At the beginning he worked like a donkey just to fulfill his dreams and ambition of living his Masters’ life but then he got married and got married again. From one wife he had seven children one year apart and from the second he got 5 kids one year apart too. By the time he was 32 he had a family fit for a football team and raising the kids wasn’t easy. To enforce discipline, he remembered his Master’s bamboo rod. He made several like those.
And like father like sons and daughters, his kids got marks all over their bodies too. Two succumbed to the strokes and died. His meager income could not sustain him and the big family so he practiced his Master’s ruthlessness and greed, eating first and the kids and wives last.
It wasn’t long before he realized that his big family needs could not allow him to build a bungalow like his Master’s, ride in a car and walk in a silver stick. He remembered the friendship he had with his Master’s kids and so he went back to Chomnley for some loans. Chomnley listened to his story and sympathized with him. And that’s how he started receiving loans one after the other.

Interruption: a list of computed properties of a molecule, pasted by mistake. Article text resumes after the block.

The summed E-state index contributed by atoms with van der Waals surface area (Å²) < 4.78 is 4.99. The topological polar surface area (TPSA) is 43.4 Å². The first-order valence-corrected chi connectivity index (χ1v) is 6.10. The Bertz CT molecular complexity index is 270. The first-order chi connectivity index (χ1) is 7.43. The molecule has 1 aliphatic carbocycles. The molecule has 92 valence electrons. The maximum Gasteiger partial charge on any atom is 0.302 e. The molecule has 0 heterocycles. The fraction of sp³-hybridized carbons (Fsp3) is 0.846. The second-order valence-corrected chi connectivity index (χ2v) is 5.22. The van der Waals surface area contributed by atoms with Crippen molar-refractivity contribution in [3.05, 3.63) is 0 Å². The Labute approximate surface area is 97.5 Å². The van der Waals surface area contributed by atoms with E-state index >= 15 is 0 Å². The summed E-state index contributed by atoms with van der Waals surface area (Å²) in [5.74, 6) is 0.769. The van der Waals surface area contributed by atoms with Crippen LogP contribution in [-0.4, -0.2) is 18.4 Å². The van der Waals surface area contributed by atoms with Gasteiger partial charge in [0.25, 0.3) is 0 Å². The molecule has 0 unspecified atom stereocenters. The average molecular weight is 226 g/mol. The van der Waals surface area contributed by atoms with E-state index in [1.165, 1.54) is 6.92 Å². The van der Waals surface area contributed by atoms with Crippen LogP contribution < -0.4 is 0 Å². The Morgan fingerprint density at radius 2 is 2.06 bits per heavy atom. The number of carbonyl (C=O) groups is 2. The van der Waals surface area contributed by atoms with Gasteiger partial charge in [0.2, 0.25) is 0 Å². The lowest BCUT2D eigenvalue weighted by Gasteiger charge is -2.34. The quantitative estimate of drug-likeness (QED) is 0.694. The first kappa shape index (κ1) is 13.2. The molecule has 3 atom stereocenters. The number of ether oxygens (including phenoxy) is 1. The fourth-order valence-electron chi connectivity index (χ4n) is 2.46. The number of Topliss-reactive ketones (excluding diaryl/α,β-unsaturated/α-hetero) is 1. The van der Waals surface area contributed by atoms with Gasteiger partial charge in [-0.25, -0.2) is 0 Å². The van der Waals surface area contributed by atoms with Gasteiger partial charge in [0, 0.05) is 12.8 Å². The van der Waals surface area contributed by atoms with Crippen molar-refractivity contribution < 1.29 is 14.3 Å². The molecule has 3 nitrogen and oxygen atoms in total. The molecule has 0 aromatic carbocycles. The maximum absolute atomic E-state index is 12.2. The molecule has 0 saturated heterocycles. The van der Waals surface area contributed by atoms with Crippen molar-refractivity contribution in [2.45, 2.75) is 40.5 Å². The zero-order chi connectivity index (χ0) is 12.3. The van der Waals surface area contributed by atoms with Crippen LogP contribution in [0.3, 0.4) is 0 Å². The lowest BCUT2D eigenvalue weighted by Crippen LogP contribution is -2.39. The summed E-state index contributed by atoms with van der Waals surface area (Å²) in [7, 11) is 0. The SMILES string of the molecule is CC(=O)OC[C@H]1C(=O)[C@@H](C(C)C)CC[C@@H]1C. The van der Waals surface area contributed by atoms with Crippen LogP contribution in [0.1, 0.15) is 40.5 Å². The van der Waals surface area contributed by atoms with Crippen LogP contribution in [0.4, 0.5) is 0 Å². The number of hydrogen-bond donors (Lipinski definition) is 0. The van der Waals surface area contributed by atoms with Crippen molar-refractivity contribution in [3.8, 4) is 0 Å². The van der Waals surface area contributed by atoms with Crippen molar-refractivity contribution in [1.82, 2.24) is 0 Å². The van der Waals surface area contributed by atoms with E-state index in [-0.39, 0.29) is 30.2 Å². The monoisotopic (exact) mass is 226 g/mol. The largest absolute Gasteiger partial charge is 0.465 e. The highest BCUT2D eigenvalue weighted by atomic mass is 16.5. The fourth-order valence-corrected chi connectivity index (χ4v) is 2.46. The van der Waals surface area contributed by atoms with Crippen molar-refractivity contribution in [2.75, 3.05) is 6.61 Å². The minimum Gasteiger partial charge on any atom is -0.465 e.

But every time he was loaned he was overwhelmed by the sheer amount of money he had in his disposal. The site of large amount of money made him forget the “development projects” he had budgeted for but remembered his drinking friends and the local pub. The two helped him eat out the loans and by the time he was required to pay back, he hadn’t done anything worth setting an eye on.
Days went by and some of the kids got jobs. Chomnely started to put pressure on him to pay for the loans he had borrowed threatening legal action. The pressure made him to also pressurize his kids to help him pay back part of the loans, and after he managed to get his kids become fully responsible for the loans, the more he was able to convince his former Masters to loan him even more.